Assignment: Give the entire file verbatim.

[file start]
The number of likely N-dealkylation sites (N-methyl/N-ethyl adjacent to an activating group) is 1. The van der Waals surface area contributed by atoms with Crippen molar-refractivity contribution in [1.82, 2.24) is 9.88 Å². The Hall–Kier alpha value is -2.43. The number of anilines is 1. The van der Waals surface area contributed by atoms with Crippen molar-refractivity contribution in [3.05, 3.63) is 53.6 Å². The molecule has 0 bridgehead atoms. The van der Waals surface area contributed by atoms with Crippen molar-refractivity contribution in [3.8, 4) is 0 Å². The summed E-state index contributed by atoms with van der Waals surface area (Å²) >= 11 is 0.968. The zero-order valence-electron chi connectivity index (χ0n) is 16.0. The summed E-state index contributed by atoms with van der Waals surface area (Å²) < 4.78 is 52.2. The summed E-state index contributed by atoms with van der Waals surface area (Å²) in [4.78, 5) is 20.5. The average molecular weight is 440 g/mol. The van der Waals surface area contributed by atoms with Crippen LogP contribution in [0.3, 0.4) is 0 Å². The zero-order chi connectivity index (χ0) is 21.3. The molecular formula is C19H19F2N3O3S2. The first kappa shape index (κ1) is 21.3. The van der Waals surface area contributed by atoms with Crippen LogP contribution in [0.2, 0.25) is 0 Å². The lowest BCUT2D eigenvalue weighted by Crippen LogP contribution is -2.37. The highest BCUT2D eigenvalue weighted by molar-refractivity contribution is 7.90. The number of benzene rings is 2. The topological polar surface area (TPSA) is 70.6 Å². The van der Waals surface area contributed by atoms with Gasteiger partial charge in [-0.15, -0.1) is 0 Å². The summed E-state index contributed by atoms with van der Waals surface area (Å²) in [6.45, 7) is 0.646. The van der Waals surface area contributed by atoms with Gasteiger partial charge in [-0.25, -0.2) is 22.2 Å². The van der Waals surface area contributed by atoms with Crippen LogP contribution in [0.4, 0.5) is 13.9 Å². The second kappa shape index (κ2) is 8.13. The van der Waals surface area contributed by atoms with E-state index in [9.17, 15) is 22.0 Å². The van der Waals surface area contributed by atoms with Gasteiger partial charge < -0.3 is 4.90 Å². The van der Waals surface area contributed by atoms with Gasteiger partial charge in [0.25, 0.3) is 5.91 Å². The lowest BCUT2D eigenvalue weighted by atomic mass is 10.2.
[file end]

The number of likely N-dealkylation sites (N-methyl/N-ethyl adjacent to an activating group) is 1. The van der Waals surface area contributed by atoms with Crippen molar-refractivity contribution in [1.82, 2.24) is 9.88 Å². The Hall–Kier alpha value is -2.43. The number of anilines is 1. The van der Waals surface area contributed by atoms with Crippen molar-refractivity contribution in [3.05, 3.63) is 53.6 Å². The molecule has 0 bridgehead atoms. The van der Waals surface area contributed by atoms with Crippen molar-refractivity contribution in [3.8, 4) is 0 Å². The summed E-state index contributed by atoms with van der Waals surface area (Å²) >= 11 is 0.968. The zero-order valence-electron chi connectivity index (χ0n) is 16.0. The summed E-state index contributed by atoms with van der Waals surface area (Å²) < 4.78 is 52.2. The summed E-state index contributed by atoms with van der Waals surface area (Å²) in [4.78, 5) is 20.5. The average molecular weight is 440 g/mol. The van der Waals surface area contributed by atoms with Crippen LogP contribution in [0.3, 0.4) is 0 Å². The zero-order chi connectivity index (χ0) is 21.3. The molecular formula is C19H19F2N3O3S2. The first kappa shape index (κ1) is 21.3. The van der Waals surface area contributed by atoms with Crippen LogP contribution in [0.2, 0.25) is 0 Å². The lowest BCUT2D eigenvalue weighted by Crippen LogP contribution is -2.37. The highest BCUT2D eigenvalue weighted by molar-refractivity contribution is 7.90. The number of benzene rings is 2. The topological polar surface area (TPSA) is 70.6 Å². The van der Waals surface area contributed by atoms with Gasteiger partial charge in [-0.15, -0.1) is 0 Å². The summed E-state index contributed by atoms with van der Waals surface area (Å²) in [6.45, 7) is 0.646. The van der Waals surface area contributed by atoms with Gasteiger partial charge in [-0.25, -0.2) is 22.2 Å². The van der Waals surface area contributed by atoms with Crippen LogP contribution in [0.4, 0.5) is 13.9 Å². The second kappa shape index (κ2) is 8.13. The van der Waals surface area contributed by atoms with E-state index in [9.17, 15) is 22.0 Å². The van der Waals surface area contributed by atoms with Gasteiger partial charge < -0.3 is 4.90 Å². The van der Waals surface area contributed by atoms with Gasteiger partial charge in [0.25, 0.3) is 5.91 Å². The lowest BCUT2D eigenvalue weighted by atomic mass is 10.2.